A hiring manager who says ‘I’ll know it when I see it’ is the recruiter’s nightmare. They are just flagging up that they have no intention of taking recruitment seriously and leaving all the responsibility with you.
So, if you are an internal recruiter, no matter how low down the hierarchy, it's your responsibility to push back. If you are an agency/RPO it's your responsibility to push back. And if you are a candidate, guess what? It's your responsibility to push back.
Get a job description and person spec. If they are not taking hiring seriously, should you take them seriously?
But it goes deeper than just not defining what is required. It also extends to the famous 'gut instinct' approach to recruitment. Add this in to the (lack of) process and it is hardly surprising that “Most companies spend 2% of their time recruiting and 98% of their time managing their recruitment mistakes” (stolen from Mervyn Dinnen's blog).
Many hiring managers, through time pressure, arrogance, ignorance, personality preference, but most often through fear, will 'cut through all the bullshit' – their description for the professional recruiters tool-kit of data gathering: the CV; qualifications; killer questions; case studies; psychometrics and ability tests; the structured interview; competency or strength based questioning; referencing; social media searches etc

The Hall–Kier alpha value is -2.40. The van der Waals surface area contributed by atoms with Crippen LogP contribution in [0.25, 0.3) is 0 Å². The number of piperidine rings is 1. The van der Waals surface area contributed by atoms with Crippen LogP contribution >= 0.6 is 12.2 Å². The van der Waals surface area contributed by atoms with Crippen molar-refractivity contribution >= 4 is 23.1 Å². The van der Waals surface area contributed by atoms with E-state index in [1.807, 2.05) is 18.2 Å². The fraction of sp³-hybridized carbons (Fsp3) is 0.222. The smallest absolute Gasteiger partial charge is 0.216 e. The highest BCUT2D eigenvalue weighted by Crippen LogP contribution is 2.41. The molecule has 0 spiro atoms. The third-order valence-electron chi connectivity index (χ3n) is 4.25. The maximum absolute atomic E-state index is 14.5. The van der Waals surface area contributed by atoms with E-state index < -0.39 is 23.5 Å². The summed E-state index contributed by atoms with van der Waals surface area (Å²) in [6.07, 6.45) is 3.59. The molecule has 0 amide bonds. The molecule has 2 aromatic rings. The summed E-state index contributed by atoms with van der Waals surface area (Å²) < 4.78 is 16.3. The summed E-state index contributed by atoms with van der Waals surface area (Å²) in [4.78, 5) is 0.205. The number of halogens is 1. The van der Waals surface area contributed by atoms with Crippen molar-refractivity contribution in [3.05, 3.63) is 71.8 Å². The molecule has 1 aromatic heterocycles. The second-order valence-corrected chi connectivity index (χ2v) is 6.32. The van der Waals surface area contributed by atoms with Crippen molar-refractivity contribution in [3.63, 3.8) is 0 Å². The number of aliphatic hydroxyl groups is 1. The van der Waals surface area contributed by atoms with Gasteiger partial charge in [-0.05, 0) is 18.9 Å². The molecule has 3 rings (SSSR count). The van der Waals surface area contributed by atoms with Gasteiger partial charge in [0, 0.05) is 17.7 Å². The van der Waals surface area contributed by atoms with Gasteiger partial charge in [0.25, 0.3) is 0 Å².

However, there IS a time for gut instinct, something I have come to realise looking back at my big hiring mistakes.
Companies keep saying what they want. Values, drive and other specified behaviours are important, not just skills. You can gather data on these and you should, though this is complex, deep stuff and will take time. So don't reject on some arbitrary qualification bar. Don't reject CVs within 10 seconds (and don't boast about it). Run relevant assessment centres, gather evidence on how they live the values you want, take soundings internally and externally. Take them out to lunch, though maybe don't get them drunk.
And when all your evidence says yes? But your gut says NO? Then, and only then, do I go with instinct. And every time I have ignored it, I’ve made a mistake. Which hurts more than not filling the post and waiting longer for the right person.
As long as you are not discriminating against someone because of age, race, faith, sex, sexual orientation, disability, trade union membership, or indeed any other unacceptable reason….. then if it doesn't feel right at offer stage and you have done a really thorough and professional job, I think you've earned the right to trust your gut.
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